Think of it as a game of hot potato. What’s the objective? To keep the potato in the air as long as possible.  The way it works is nobody stops to look at the potato. Nobody wants to get burned or miss the next toss because then it’s game over. How do you keep people playing? You convince them that the longer the potato stays in play, the more value they will get out of it. And as long as no one flinches, as long as no one asks questions, as long as all the potatoes stay in play, the game goes on; people who know how to get in and get out at the right time make money and the rest keep on paying and playing, not realizing that what happens when the music stops is they find themselves holding a old wrinkled-up overpriced potato. They were so focused on playing the game that they never stopped to look at what they were really buying. It’s what happened with the first dot-com bubble, it’s what happened with mortgages in 2008, and it’s what is brewing here too.

We’re valuating teams, not revenue models.

Here’s some perspective: Apple sells iPhones and iPads and media all over the world. It’s the biggest tech company on the planet. It’s so big it generates profits on the same scale as the world’s biggest energy companies. Starbucks sells zillions of gallons of coffee in little cardboard cups at an insane premium, and every day, millions of people eagerly pay for the privilege of walking around the office with their logo in their hand. McDonald’s sells burgers and fries and soda in almost every country in the world. Every morning, there’s a line of people getting their McCoffee and Egg McMuffins at virtually every McD’s on the planet. Ford sells cars. Lots of cars. Cool cars, even. Levi’s, RayBan, Coca Cola, Amazon, they all sell something a lot of people want. They generate insane amounts of revenue. What’s Pinterest selling? What is its revenue model, to be worth $7.7B?

Oh yeah… it gets web traffic. 104 million visits in March. My bad. $7.7B it is then.

Based on that equation – or more to the point, that kind of thinking – this blog should be worth $2.7M.

Tell you what: here’s a bargain. If you’re willing to pay cash, I’ll sell it to you right now for $2M even. Any buyers? No? I didn’t think so.

There is an epidemic failure within the game to understand what is really happening. And this leads people who run Major League Baseball teams to misjudge their players and mismanage their teams.

That. And this: there is a disconnect between the message and what is actually happening.

Do yourselves a favor: think. Ask the hard questions. Don’t just read Forbes or some industry white paper and take what’s being sold to you as gospel. Don’t surrender to marketing religions or measurement cults or self-serving sales pitches disguised as business philosophies. Challenge whatever conventions that make you raise an eyebrow or gasp in surprise. If you don’t understand something someone just presented to you, don’t delegate. Don’t leave that room until you understand every aspect of it. Don’t make a decision until you have left no stone unturned.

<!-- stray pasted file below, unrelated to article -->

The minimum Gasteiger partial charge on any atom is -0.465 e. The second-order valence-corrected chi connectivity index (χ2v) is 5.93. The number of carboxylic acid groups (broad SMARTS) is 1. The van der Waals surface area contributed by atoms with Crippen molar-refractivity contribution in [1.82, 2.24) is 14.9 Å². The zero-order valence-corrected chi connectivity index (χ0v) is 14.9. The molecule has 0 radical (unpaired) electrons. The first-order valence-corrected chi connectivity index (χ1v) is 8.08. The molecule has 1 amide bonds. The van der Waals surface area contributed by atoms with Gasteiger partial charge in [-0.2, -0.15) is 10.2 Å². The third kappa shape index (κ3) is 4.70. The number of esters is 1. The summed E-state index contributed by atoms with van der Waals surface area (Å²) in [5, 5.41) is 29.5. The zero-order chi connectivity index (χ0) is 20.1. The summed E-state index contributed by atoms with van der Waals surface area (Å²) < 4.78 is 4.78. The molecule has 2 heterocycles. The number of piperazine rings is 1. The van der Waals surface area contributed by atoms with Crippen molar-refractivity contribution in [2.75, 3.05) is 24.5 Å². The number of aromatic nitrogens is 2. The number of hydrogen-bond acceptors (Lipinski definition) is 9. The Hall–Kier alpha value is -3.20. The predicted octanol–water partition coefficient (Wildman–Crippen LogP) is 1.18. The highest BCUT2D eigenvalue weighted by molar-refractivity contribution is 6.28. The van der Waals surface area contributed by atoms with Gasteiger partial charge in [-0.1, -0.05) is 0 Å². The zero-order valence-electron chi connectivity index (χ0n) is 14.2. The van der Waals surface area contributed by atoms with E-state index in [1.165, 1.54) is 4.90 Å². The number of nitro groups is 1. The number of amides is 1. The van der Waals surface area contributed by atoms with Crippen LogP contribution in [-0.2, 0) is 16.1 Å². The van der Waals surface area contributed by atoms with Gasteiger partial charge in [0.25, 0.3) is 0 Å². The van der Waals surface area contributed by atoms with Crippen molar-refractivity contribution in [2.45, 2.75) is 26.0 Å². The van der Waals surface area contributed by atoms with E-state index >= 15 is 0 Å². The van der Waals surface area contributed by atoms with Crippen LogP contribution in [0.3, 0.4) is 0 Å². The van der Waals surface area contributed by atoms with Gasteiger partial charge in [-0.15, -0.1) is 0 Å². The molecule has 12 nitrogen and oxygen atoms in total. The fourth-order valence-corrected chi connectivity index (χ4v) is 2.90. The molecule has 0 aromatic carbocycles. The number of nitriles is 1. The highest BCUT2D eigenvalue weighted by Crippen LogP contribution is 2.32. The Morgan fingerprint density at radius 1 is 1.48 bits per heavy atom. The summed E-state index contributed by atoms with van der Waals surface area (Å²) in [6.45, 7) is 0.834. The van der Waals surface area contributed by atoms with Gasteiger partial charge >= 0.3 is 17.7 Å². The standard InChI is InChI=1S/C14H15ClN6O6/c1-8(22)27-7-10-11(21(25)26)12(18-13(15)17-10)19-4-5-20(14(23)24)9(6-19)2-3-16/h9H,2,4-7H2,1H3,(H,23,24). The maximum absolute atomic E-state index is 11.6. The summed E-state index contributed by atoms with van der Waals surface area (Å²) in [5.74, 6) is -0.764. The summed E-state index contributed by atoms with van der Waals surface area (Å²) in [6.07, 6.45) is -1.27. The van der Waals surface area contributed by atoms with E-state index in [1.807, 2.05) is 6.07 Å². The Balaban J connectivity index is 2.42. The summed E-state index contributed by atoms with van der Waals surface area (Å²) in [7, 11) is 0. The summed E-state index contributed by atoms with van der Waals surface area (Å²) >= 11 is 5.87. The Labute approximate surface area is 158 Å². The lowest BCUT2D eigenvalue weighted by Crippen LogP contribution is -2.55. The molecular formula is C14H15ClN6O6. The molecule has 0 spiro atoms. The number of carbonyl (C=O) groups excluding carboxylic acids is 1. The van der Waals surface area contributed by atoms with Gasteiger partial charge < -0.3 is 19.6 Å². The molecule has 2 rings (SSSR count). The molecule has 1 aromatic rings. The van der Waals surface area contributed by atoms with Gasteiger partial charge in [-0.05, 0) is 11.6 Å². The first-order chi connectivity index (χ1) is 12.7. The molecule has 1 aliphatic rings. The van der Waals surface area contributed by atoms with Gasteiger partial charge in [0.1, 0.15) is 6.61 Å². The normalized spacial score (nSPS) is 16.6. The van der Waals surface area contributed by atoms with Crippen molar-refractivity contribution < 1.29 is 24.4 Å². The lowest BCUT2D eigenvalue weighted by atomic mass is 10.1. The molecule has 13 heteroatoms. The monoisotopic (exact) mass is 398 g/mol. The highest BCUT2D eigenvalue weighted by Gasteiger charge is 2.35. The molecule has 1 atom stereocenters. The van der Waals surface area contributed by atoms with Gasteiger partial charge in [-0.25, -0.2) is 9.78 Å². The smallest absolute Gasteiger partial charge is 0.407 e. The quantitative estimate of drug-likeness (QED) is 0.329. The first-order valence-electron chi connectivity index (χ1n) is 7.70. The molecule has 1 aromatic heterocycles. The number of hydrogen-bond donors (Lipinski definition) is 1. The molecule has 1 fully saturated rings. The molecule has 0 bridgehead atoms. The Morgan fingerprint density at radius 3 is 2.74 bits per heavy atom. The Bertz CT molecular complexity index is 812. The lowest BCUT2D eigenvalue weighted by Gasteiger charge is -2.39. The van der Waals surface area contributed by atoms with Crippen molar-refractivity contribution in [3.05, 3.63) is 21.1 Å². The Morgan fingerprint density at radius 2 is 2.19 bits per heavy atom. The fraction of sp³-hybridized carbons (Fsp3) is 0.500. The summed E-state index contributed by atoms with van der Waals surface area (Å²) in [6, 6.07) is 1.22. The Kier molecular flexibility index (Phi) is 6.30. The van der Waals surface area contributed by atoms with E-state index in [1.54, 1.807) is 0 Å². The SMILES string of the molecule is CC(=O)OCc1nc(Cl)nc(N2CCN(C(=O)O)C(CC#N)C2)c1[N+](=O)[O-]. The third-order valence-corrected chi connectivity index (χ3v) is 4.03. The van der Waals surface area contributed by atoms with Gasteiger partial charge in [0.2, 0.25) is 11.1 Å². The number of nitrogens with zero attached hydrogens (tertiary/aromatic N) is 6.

Why should we invest in a company with no revenue model?

Why is a Twitter follower valued the same whether she is a transacting customer or not?

Why are these qualifications even relevant to this role?

Why is content king?

What do you mean, “we’re investing in people, not the company?”

What’s your angle in this deal?

Question whatever business thinking that keeps you stuck in the same cycle of “why aren’t we doing better?” Bad insights lead to bad decisions. It’s painfully simple. The way you run your business, the way you hire people, the way you invest your resources, even the things you believe are real because you read about them in a magazine, it’s all the same thing. Mistakes all come from the same place. You want to know what the hottest product is in 2012?  It’s bullshit. The stuff gets sold by the ton. It’s hotter than gold, oil and cocaine combined. It’s even bigger than internet porn. My advice: Buy something better.

Then again, I could be completely wrong. You tell me.

*          *          *

Here it is. A whole book on how to make social media work from a business standpoint. ROI is covered, along with a lot of process elements that tie back to it. If your favorite social business “expert” doesn’t seem to get this stuff yet, don’t feel bad about sending them a copy. Knowledge is never a bad gift.

CEO-Read  –  Amazon.com  –  www.smroi.net  –  Barnes & Noble  –  Que

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Moneyball - Courtesy of Sony Pictures.